A marketplace startup looking for seed-funding should check all these 6 boxes. If that is the case we attribute one point in our scorecard — not more because meeting these criteria is simply a hygiene factor Now you might think: What about a start-up that is pre-seed and has not launched the business yet? Well, then obviously it cannot fulfill all the criteria. It will just get one point less in the scorecard because it still has to prove it can make it.
When we analyze a marketplace business, we look for a number of indicators for future defensibility of the business, each worth one point in our scorecard.
- First mover advantage: Startups that are the first in their market are particularly attractive investment targets. They can capture market share quickly whilst building up brand recognition and customer loyalty before competitors enter the arena and hence create a moat around their business (also often referred to as the principle of “winner takes it all” or “winner takes most”). Examples of startups that benefited from a first-mover advantage include innovators such as Amazon (first online bookstore) and eBay (first notable auctioning website).
- Opportunity for tech to create value: An online marketplace becomes a stickier service offering if it does more than only matching supply and demand. Ideally, it has some tech features ingrained in its value proposition that a user would be willing to pay for even without conducting a transaction in the marketplace. One way to do that is to offer a SaaS solution either to the supply or to the demand side. Styleseat, a booking platform for hairstylists and beauty professionals, is such a SaaS-enabled marketplace. It provides the professionals with a software to manage their bookings and other administrative tasks such a lightweight CRM-solution to manage their clients. Another way to leverage technology is to create APIs to the supplier-side or customer-side. In a marketplace for construction goods you could for example link to the ERP-system of the suppliers and to the project management software of the construction companies.
- Opportunity to gather unique data with commercial value: Unique data means unique value a company can provide — and, as a result, significant demand for this kind of data exists (or will exist). Xeneta, a marketplace for sea freight containers, has taken advantage of the vast amount of transaction data on their platform to build up the world’s largest ocean freight rate database. A lot of the value lies in structuring previously unstructured data. German metals trading platform Mapudo operates in a market with 200.000 SKUs and is in the process of collecting and standardizing information about all these SKUs in its database. It can thereby provide its customers with unknown transparency about the products on offer in the market.
- Community: A great way to get users engaged and grow a loyal user base is to turn a platform into something more than a marketplace: a community. Some of the most successful marketplaces, like AirBnB and Etsy, have successfully pursued this strategy.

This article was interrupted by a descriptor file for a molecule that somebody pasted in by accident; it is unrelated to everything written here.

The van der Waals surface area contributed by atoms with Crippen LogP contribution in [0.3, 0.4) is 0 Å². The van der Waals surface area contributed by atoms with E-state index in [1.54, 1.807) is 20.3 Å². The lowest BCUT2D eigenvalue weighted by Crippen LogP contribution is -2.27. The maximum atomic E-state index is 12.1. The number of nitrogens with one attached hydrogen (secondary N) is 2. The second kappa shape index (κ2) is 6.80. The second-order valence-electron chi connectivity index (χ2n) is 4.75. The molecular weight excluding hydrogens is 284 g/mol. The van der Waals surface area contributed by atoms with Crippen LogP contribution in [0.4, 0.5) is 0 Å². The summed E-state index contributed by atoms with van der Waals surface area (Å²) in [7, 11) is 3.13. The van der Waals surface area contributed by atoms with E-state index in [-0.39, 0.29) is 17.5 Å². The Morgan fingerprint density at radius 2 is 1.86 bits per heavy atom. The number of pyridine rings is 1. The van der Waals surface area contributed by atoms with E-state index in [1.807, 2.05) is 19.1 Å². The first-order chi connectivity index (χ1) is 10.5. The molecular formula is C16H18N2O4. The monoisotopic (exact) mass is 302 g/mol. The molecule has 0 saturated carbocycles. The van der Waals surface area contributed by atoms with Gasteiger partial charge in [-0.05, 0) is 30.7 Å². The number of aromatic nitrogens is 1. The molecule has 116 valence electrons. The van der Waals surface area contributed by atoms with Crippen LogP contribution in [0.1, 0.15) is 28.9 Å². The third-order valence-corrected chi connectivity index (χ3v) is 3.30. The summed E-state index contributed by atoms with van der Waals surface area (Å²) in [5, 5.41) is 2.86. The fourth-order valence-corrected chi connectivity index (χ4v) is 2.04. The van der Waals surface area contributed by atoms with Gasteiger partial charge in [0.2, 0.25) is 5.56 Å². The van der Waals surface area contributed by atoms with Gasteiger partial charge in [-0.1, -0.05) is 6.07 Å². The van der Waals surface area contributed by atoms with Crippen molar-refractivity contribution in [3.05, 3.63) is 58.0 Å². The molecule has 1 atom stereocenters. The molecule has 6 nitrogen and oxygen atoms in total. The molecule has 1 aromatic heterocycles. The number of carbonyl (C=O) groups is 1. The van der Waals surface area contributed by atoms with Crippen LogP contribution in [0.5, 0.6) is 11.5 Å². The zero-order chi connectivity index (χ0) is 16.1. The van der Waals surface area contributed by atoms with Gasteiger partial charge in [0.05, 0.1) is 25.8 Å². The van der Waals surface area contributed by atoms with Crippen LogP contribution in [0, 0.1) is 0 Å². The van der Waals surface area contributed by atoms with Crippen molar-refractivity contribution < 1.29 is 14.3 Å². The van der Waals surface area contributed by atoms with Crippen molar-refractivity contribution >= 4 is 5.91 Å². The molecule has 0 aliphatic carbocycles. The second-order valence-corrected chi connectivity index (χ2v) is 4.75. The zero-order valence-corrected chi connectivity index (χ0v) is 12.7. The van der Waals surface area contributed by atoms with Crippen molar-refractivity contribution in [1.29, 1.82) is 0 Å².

- Customer or supplier lock-in: If customers or suppliers can be locked into the service by contracts, value-add services, SaaS, APIs or other means, that creates a deep moat around the business. Suppliers of a marketplace are hardly going to switch to a competitor if they use a SaaS tool from the marketplace that is deeply ingrained in their daily workflow. Other than that, the more value-add the SaaS tool provides, the less attractive bypassing becomes. Platforms like Apple’s AppStore or Google’s PlayStore also do a formidable job in this context by hosting content and apps that can’t be transferred elsewhere. Customers who switch from one app store to another typically lose all their apps and data.
- Very high customers satisfaction: What does very high mean in this context? We believe NPS is one of the best and simplest tools to measure customer satisfaction and give one point for an NPS score above 50. Alternatively, we also give one point for e.g. a Trustpilot ranking of more than 9 (or similar services such as eKomi etc,).
You might wonder why the list above excludes network effects. It is because they are an inherent feature of all marketplaces, with varying strength. Network effects are so important to our investment hypothesis, that we have covered them as a separate section of the scorecard.
How do you measure network effects? This is a question that can be debated at length. There is no obvious answer. However, we believe that by combining different type of network effects you can create even stronger network effects (for a more theoretical deep-dive on different types of network effects, we recommend reading this great article by Nfx). Moreover, there are some good indicators for the strength of network effects, like a high “buyer equals seller” ratio. We value each of the points listed below with one point in the scorecard.